The Affordable Care Act (ACA) is shaking up the health industry in more ways than one. Many formerly independent physicians and specialists are rushing for salaried positions at their nearest health network.
For many previously fee-for-service independents, this will naturally result in a pay cut. But doctors are willing to sacrifice some income in exchange for job security in the rapidly evolving world of health care. In fact, in the interim, some hospitals are offering doctors more than what they previously made in order to get them on their team, since hospitals must form networks in order to benefit from some of the incentives in the ACA.
Effects of this new regime change are on both ends of the spectrum. Facilities such as the Intermountain Healthcare (Utah) and the Kaiser System (California) are considered shining examples of how networks can be cost-effective to both patients and shareholders, by focusing on quality of care and not quantity of procedures. Sadly, this is not always the case.
Some hospital see the rush to network as an opportunity to increase costs, whether by adding “facility fees” to procedures or requiring their doctors to only direct their patients to in-house labs and services, a further reduction to doctors’ autonomy in the ACA transitional period.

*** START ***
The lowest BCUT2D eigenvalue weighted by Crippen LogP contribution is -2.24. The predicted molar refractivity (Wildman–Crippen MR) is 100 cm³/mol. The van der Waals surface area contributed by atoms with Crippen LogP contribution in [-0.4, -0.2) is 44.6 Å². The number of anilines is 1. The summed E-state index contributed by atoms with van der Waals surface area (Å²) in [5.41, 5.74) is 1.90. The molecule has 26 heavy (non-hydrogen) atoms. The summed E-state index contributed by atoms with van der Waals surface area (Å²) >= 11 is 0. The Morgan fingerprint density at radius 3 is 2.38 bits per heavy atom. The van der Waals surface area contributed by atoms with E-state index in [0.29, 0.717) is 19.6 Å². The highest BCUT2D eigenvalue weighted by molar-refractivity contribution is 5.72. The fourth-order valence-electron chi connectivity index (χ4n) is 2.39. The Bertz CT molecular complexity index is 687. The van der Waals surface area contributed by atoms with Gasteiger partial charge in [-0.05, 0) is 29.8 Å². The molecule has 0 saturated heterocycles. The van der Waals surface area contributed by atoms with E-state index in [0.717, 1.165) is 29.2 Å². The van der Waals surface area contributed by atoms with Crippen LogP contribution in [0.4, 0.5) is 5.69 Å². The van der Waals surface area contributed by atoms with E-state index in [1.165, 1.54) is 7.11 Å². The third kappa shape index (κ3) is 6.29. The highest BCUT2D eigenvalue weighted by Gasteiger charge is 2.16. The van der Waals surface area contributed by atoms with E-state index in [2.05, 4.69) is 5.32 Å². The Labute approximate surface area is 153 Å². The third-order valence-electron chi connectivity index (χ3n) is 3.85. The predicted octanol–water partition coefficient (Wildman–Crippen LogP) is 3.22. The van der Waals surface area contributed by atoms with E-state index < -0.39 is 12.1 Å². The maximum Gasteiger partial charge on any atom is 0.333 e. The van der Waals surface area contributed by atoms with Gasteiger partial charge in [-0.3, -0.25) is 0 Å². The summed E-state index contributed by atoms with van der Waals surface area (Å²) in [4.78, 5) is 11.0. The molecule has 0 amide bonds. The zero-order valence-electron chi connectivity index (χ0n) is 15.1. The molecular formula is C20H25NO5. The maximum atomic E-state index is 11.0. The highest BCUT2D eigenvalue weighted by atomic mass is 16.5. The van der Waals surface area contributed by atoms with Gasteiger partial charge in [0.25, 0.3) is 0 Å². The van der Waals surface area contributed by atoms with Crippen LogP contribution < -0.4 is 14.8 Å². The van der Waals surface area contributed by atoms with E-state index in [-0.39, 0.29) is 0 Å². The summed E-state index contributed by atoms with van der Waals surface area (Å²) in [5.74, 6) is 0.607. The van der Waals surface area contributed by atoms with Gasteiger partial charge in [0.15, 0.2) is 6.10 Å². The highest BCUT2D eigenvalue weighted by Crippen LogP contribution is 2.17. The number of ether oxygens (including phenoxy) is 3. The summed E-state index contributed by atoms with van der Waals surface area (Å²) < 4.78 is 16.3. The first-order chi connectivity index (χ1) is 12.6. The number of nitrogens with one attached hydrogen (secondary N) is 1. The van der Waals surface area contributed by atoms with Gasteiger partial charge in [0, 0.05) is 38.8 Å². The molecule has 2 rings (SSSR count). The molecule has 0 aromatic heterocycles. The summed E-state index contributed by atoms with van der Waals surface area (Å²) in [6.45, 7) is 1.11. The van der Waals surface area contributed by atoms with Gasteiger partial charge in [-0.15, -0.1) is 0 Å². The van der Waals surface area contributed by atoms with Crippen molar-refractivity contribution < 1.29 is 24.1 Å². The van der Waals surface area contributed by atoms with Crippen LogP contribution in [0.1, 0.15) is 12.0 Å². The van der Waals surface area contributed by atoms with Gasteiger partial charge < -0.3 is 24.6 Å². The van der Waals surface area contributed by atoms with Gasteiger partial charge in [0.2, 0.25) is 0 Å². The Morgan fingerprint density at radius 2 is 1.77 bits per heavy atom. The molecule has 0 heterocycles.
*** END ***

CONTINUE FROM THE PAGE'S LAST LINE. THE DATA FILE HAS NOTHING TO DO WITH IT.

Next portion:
But economic concerns can easily trump issues of independence, and the pay cuts are somewhat mitigated by other business concerns. For instance, private doctors and private clinics who sell their practices to hospital networks no longer have to pay their own malpractice premiums or find health insurance for their employees.
In the shuffle caused by the ACA, more hospitals are opening urgent care facilities, as opposed to corporate- or physician-owned facilities, in an effort to not only alleviate emergency room crowding but to streamline the referral process. If a patient needs more specialized follow-up care, a hospital-owned urgent care facility will likely refer the patient to a specialist within the hospital network.
Currently, 65% of urgent care facilities can boast at least one on-site physician at all times, but when the dust settles from the scramble for secure, salaried positions, this number could easily go up or down: up, if doctors are looking for stable positions, and down if the higher-paying hospital bids lure them away in the short term. Only time will tell.